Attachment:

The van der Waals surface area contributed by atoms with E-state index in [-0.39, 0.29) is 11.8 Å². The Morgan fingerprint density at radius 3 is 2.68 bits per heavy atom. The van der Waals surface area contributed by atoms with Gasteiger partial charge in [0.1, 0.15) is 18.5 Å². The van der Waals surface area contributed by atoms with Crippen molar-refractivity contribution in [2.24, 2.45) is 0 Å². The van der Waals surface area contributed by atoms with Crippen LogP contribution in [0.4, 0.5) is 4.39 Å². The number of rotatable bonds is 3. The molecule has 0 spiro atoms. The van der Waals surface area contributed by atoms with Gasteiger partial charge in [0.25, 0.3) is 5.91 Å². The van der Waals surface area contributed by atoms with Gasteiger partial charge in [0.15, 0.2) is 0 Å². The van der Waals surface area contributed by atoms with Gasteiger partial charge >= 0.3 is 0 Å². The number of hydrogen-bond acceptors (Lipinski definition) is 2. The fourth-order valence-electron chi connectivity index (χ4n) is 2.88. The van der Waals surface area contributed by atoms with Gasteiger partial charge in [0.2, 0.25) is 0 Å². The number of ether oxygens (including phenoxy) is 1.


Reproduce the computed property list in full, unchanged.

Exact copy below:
The van der Waals surface area contributed by atoms with E-state index in [-0.39, 0.29) is 11.8 Å². The Morgan fingerprint density at radius 3 is 2.68 bits per heavy atom. The van der Waals surface area contributed by atoms with Gasteiger partial charge in [0.1, 0.15) is 18.5 Å². The van der Waals surface area contributed by atoms with Crippen molar-refractivity contribution in [2.24, 2.45) is 0 Å². The van der Waals surface area contributed by atoms with Crippen LogP contribution in [0.4, 0.5) is 4.39 Å². The number of rotatable bonds is 3. The molecule has 0 spiro atoms. The van der Waals surface area contributed by atoms with Gasteiger partial charge in [0.25, 0.3) is 5.91 Å². The van der Waals surface area contributed by atoms with Gasteiger partial charge in [0.15, 0.2) is 0 Å². The van der Waals surface area contributed by atoms with Gasteiger partial charge >= 0.3 is 0 Å². The number of hydrogen-bond acceptors (Lipinski definition) is 2. The fourth-order valence-electron chi connectivity index (χ4n) is 2.88. The van der Waals surface area contributed by atoms with Gasteiger partial charge in [0.2, 0.25) is 0 Å². The number of ether oxygens (including phenoxy) is 1.